I also made a lot of great friends, including this guy Marty, whose roommate had just moved back to Wisconsin and stuck Marty with a lease on a two-bedroom apartment three blocks from Wrigley Field. Marty asked me if I wanted to move in, and since I was on a month-to-month lease at my current place, there was no reason why I couldn't. The offer came at a great time, because having a roommate cut my expenses, and I wanted to audition for Second City's Conservatory Program, which meant another year of paying for classes.
I was excited about the Conservatory. I had really enjoyed the improv for actors classes, and I felt they made me a better actor. But I was starting to get interested in improvisation as something more than a way to improve my acting. I liked working collaboratively with an ensemble. I like creating scenes. I liked the spontaneity and energy of good improv.
And I liked the challenge of it-that's why the Conservatory excited me. I saw it as a step up. You had to audition to get in. The Conservatory was for people who were serious about what they were doing, like me. Plus, I was hearing from everyone that it was a very important credit to have on your Chicago résumé.
I knew going into the audition that about sixty percent wouldn't make the cut, but I wasn't worried. A lot of those people didn't have much training outside of Second City classes.
The audition was short and simple. First we all had to improvise a three-person scene. Mine wasn't the most inspired or original scene-we were three siblings in a kitchen making dinner-but I felt good about my contribution. My partner had established that her character was really nervous about her Jell-O mold turning out okay, and I built on that by bragging that I had an excellent technique for unmolding Jell-O. I ended up destroying my imaginary Jell-O, which really started to move the scene forward when the third person in the scene tried to salvage it, but then we were stopped anyway.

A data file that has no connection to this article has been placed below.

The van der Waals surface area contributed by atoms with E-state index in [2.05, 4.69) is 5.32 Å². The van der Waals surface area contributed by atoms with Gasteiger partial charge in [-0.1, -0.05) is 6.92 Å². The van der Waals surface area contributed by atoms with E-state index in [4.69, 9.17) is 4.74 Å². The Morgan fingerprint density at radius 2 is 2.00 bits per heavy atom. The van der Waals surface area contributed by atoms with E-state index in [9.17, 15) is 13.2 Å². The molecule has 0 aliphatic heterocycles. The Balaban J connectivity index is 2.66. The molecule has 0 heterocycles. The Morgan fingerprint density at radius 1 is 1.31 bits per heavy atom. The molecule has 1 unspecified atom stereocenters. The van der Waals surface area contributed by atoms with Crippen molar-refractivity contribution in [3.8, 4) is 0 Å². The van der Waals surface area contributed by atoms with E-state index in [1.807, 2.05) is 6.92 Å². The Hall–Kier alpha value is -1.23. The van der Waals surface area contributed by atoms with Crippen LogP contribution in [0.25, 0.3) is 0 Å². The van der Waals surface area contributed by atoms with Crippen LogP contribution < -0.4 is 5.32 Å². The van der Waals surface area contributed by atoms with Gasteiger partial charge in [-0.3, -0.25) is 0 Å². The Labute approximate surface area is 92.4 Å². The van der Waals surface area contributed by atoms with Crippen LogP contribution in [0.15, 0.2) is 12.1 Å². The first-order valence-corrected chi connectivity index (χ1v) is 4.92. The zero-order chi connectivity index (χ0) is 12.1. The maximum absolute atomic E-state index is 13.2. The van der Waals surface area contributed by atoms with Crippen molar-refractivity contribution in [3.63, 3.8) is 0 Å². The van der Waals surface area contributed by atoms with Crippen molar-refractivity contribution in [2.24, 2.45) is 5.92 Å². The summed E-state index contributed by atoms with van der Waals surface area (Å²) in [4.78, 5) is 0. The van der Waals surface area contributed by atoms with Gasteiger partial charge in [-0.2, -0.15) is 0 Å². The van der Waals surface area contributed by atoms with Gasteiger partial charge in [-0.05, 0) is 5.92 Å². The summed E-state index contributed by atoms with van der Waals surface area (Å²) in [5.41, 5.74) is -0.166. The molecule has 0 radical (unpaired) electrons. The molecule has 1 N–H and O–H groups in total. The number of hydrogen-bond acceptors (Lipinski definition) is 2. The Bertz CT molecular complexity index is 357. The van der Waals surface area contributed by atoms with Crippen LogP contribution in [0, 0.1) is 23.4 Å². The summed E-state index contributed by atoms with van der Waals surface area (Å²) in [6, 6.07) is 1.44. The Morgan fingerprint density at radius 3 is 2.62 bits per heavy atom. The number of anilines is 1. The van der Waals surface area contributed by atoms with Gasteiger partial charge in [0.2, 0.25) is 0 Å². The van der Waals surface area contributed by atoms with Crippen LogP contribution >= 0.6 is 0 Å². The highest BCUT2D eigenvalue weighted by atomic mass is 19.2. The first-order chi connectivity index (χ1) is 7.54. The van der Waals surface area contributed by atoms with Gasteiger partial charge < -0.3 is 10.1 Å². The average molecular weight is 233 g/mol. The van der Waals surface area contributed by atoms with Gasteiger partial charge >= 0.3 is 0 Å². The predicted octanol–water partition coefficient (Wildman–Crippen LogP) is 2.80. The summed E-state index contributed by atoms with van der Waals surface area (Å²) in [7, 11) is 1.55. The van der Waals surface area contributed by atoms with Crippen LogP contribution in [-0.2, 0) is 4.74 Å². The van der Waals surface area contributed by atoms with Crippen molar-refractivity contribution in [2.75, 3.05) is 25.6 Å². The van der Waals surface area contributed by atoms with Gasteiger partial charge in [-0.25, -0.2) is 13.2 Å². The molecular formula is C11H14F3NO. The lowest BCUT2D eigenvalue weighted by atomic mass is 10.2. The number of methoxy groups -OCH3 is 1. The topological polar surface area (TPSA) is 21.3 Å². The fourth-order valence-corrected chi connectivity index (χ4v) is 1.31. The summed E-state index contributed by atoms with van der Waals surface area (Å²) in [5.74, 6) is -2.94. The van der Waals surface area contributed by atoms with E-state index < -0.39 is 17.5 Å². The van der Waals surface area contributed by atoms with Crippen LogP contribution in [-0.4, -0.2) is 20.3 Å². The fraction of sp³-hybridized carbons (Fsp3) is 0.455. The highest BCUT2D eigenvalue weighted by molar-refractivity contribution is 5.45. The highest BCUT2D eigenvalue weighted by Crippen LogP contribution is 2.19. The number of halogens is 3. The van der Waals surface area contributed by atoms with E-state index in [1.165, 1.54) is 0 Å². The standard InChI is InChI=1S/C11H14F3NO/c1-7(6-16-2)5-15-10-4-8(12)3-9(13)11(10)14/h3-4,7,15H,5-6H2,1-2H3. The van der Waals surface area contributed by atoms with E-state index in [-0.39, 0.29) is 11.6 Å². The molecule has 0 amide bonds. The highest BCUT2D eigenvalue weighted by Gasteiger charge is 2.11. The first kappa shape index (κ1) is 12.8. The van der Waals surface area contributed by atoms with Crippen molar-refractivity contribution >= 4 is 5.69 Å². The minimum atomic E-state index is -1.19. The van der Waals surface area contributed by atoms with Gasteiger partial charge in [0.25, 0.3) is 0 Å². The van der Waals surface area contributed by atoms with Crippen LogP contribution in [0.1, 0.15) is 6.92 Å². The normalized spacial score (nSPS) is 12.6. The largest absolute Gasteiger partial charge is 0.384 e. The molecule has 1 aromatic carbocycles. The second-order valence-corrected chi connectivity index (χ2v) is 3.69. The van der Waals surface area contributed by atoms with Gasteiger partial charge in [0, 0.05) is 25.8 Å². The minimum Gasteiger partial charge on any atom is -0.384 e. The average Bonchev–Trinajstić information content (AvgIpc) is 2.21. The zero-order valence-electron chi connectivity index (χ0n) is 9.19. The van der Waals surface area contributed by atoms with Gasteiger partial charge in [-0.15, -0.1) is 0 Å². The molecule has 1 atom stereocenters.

For the second part of the audition, we played this fast-paced performance game called Freeze Tag, which is a staple of improvised shows. In Freeze Tag, a line of performers stands at the back of the stage. Two people step forward and start a scene. At any time, someone on the back line can yell, "Freeze!" That performer then steps forward, tags out one of the frozen performers, takes the exact position of that performer, and starts a new scene.
The whole trick to Freeze Tag is to take the position of one of the performers exactly. The big mistake everyone makes in Freeze Tag is to stand on the back line and try to think up clever gimmicks, then jump in and impose them on the scene regardless of what's actually going on. For example, if I tagged in for an actor who was patting another actor on the back for a job well done, it wouldn't make sense for me to start the new scene by immediately dropping to the ground and starting to crawl while doing a bit about seeing the world from an ant's perspective. The fun of watching Freeze Tag is watching the transformation. A bunch of random scenes isn't fun.
The other mistake people make is to rely on all of the Freeze Tag clichés to explain the physical posture in the scene: "Let me show you this new dance move," or "I told you not to put superglue all over yourself and then run into me," or "I didn't know you were gay."
At the audition I only tagged in once, because I didn't want to hog the stage. And I felt so confident about my scene work that I was able to play Freeze Tag exactly how my instructors always told me to do it-just tag in, take the position, and let the idea come to you in the moment.
I called, "Freeze," just as a guy and girl were moving toward each other to embrace. I tagged out the guy and took his position, arms outstretched toward the girl. I said the first thing that came into my mind, which was simply: "Ta da!" And the girl smiled and started walking toward me with wobbly toddler steps. "Good girl," I said. "Come to Daddy! Daddy's gotcha! Daddy's ..." and the girl tripped and fell on her face. I was tagged out right after that, and I didn't tag in again before my group was released.
I got in.
Excerpted from PROCESS by Mary Scruggs Michael J. Gellman
Copyright © 2008 by Michael J. Gellman and Mary Scruggs. Excerpted by permission.